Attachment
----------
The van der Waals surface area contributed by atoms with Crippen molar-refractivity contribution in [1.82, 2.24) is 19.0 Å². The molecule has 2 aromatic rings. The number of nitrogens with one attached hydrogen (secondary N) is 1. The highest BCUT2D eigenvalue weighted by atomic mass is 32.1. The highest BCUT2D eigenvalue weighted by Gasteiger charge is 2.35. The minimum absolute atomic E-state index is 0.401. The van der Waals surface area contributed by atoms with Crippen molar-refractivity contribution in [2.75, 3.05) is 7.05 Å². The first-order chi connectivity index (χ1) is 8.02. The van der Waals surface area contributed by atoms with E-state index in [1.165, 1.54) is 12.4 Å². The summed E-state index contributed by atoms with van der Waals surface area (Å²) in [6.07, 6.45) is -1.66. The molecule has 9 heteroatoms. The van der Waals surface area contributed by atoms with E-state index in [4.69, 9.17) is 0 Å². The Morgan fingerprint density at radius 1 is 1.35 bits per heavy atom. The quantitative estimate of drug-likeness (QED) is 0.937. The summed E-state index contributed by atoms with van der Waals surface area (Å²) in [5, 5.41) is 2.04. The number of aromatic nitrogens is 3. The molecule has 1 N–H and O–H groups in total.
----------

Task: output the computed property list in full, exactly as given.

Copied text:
The van der Waals surface area contributed by atoms with Crippen molar-refractivity contribution in [1.82, 2.24) is 19.0 Å². The molecule has 2 aromatic rings. The number of nitrogens with one attached hydrogen (secondary N) is 1. The highest BCUT2D eigenvalue weighted by atomic mass is 32.1. The highest BCUT2D eigenvalue weighted by Gasteiger charge is 2.35. The minimum absolute atomic E-state index is 0.401. The van der Waals surface area contributed by atoms with Crippen molar-refractivity contribution in [2.75, 3.05) is 7.05 Å². The first-order chi connectivity index (χ1) is 8.02. The van der Waals surface area contributed by atoms with E-state index in [1.165, 1.54) is 12.4 Å². The summed E-state index contributed by atoms with van der Waals surface area (Å²) in [6.07, 6.45) is -1.66. The molecule has 9 heteroatoms. The van der Waals surface area contributed by atoms with E-state index in [4.69, 9.17) is 0 Å². The Morgan fingerprint density at radius 1 is 1.35 bits per heavy atom. The quantitative estimate of drug-likeness (QED) is 0.937. The summed E-state index contributed by atoms with van der Waals surface area (Å²) in [5, 5.41) is 2.04. The number of aromatic nitrogens is 3. The molecule has 1 N–H and O–H groups in total.